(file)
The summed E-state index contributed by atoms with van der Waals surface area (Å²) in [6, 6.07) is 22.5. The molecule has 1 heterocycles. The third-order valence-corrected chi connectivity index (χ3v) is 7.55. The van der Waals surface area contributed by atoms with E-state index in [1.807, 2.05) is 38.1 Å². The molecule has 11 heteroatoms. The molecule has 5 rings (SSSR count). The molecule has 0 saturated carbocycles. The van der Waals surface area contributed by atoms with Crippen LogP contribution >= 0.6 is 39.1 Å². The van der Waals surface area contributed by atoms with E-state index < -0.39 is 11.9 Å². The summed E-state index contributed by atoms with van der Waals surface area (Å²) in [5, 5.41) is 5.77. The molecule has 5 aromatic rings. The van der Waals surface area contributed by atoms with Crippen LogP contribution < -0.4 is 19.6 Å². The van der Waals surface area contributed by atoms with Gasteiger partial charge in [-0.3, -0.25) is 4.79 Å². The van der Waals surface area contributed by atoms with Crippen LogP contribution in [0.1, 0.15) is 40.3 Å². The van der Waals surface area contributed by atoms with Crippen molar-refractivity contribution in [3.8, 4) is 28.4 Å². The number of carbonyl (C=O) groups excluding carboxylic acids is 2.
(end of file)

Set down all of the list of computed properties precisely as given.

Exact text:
The summed E-state index contributed by atoms with van der Waals surface area (Å²) in [6, 6.07) is 22.5. The molecule has 1 heterocycles. The third-order valence-corrected chi connectivity index (χ3v) is 7.55. The van der Waals surface area contributed by atoms with E-state index in [1.807, 2.05) is 38.1 Å². The molecule has 11 heteroatoms. The molecule has 5 rings (SSSR count). The molecule has 0 saturated carbocycles. The van der Waals surface area contributed by atoms with Crippen LogP contribution >= 0.6 is 39.1 Å². The van der Waals surface area contributed by atoms with E-state index < -0.39 is 11.9 Å². The summed E-state index contributed by atoms with van der Waals surface area (Å²) in [5, 5.41) is 5.77. The molecule has 5 aromatic rings. The van der Waals surface area contributed by atoms with Crippen LogP contribution < -0.4 is 19.6 Å². The van der Waals surface area contributed by atoms with Gasteiger partial charge in [-0.3, -0.25) is 4.79 Å². The van der Waals surface area contributed by atoms with Crippen LogP contribution in [0.1, 0.15) is 40.3 Å². The van der Waals surface area contributed by atoms with Crippen molar-refractivity contribution in [3.8, 4) is 28.4 Å². The number of carbonyl (C=O) groups excluding carboxylic acids is 2.